Well what do you know, the first installation of our Better Know A Bureau series is shaping up to be a doozy as our deep dive into the Bureau of Alcohol, Tobacco, Firearms, and Explosives has proven to be so deep that we needed to utilize a Part Two to contain it all. Shall we dispense with longwinded intros and dive right into the story? We shall!
When we left off, the BATF was nothing more than a small department called the ‘Revenue Laboratory’ within the Treasury Department’s larger Bureau of Internal Revenue. Next, during the time of prohibition, came the Bureau of Prohibition which was tasked with enforcing prohibition. Agents who worked for the Department of the Treasury to combat illegal distilling and bootlegging were called ‘revenuers’ or ‘revenoors.’
In 1927, the Bureau of Prohibition became its own independent agency within the Treasure Department before being transferred to the Justice Department in 1930. When prohibition was repealed in December in 1933, all members of the Bureau of Prohibition were transferred BACK to the Department of the Treasury where they became part of the Alcohol Tax Unit(ATU).
Boy this has been a wild ride. In 1942, in part because of the excellent work of The Untouchables during prohibition, the ATU was granted responsibility for enforcing federal firearms laws and regulations. What do you know, it’s 1942 and we already have alcohol and firearms under the umbrella of the ATU. Things are starting to shape up!
The next major change came in the early 50s when the Bureau of Internal Revenue was renamed the Internal Revenue Service and the ATU was tasked with the responsibility of enforcing federal tobacco tax laws.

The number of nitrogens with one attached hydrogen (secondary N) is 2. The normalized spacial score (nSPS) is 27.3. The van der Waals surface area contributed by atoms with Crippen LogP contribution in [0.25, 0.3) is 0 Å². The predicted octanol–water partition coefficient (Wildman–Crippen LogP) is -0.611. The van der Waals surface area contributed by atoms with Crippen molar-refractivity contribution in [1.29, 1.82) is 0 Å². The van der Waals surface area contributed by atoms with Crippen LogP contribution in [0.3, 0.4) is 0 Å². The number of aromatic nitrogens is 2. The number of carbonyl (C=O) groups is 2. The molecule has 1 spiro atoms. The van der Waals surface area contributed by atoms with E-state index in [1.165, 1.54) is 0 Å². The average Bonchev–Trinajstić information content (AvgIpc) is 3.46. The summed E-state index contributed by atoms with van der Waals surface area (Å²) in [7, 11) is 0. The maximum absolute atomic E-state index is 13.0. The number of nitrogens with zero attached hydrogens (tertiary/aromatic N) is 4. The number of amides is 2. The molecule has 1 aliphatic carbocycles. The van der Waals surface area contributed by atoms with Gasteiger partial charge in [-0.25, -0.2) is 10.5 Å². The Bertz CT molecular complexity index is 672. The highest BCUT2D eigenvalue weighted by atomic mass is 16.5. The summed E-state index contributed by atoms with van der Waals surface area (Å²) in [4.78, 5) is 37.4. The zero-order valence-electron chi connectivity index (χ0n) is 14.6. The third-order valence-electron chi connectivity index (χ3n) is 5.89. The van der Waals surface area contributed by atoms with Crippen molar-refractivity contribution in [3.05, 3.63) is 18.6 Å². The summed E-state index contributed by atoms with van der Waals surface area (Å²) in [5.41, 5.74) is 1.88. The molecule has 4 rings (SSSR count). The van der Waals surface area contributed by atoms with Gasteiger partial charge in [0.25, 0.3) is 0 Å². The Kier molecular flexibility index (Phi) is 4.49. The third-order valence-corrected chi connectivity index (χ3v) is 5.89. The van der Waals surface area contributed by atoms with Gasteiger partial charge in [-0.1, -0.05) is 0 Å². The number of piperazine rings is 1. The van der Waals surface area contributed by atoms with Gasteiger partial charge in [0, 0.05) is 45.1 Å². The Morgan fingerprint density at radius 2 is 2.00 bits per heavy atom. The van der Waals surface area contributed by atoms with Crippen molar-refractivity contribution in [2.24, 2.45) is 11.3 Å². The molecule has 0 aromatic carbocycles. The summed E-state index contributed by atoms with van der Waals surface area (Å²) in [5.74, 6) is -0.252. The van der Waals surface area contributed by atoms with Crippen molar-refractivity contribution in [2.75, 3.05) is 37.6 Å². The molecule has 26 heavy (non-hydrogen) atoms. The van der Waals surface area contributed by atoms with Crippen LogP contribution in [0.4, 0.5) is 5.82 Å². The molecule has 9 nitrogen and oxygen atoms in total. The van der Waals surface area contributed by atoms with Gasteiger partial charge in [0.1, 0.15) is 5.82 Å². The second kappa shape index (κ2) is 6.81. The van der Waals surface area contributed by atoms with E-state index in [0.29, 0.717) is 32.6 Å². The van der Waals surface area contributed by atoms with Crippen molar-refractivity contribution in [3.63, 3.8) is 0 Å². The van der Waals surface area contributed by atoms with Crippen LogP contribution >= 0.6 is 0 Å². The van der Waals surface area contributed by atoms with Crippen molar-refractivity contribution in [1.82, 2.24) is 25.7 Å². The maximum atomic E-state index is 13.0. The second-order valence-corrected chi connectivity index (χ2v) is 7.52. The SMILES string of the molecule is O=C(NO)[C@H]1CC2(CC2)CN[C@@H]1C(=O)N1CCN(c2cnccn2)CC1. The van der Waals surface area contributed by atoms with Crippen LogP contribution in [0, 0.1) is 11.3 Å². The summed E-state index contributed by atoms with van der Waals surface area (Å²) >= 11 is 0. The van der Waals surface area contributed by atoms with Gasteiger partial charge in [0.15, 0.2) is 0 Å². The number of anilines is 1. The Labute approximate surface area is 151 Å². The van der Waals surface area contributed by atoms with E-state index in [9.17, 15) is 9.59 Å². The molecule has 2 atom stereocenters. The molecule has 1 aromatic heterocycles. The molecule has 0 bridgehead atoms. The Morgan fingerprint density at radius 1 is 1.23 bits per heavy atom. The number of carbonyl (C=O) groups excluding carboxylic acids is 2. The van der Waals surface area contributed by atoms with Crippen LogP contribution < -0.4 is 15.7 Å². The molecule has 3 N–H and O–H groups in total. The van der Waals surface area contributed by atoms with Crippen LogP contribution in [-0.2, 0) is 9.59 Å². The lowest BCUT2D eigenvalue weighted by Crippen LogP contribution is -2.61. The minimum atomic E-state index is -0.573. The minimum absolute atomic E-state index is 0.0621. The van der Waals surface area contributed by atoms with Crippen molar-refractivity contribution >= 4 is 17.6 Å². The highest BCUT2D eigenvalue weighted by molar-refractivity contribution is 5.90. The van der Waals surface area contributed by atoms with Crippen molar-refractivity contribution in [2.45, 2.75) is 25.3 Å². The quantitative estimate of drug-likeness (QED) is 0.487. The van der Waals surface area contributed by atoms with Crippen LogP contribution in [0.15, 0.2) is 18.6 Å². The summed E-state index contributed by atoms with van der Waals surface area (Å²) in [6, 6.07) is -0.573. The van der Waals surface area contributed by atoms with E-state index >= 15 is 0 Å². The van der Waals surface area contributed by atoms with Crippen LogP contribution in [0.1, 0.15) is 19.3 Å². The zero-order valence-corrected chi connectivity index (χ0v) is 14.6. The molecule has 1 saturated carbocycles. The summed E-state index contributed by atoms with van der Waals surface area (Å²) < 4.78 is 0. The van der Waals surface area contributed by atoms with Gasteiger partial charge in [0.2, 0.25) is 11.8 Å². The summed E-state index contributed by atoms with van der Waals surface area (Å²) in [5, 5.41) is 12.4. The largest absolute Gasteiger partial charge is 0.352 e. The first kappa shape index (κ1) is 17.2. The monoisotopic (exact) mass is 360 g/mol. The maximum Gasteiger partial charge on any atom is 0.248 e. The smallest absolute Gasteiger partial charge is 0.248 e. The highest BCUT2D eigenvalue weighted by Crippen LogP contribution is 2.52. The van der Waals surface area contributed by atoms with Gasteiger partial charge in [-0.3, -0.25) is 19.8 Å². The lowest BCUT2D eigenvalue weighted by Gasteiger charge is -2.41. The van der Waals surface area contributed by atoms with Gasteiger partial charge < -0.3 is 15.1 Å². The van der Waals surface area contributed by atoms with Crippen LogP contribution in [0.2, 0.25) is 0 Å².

Next up, in 1968 the Gun Control Act was passed and our little ATU changed its name to the Alcohol, Tobacco and Firearms Division and began to be referred to under the initials ATF. On July 1, 1927, Treasury Department Order 221 was passed and the responsibilities of the ATF were official transferred to newly formed Bureau of Alcohol, Tobacco and Firearms.
Boom! We got ourselves a bureau.
Okay, so, it is 2017 now. What exactly does the Bureau of Alcohol, Tobacco, Firearms, and Explosives do these days? For that information, let’s turn to the bureau’s mission statement:
“ATF protects the public from crimes involving firearms, explosives, arson, and the diversion of alcohol and tobacco products; regulates lawful commerce in firearms and explosives; and provides worldwide support to law enforcement, public safety, and industry partners.”
Given that be bureau functions under the greater Department of Justice, it is also tasked with the broader mission of upholding the constitution and the laws on the United States in the pursuit of justice.
The current acting director of ATF is one Thomas E. Brandon. Brandon has extensive experience in the law enforcement and has been a member of the senior leadership team since 2011.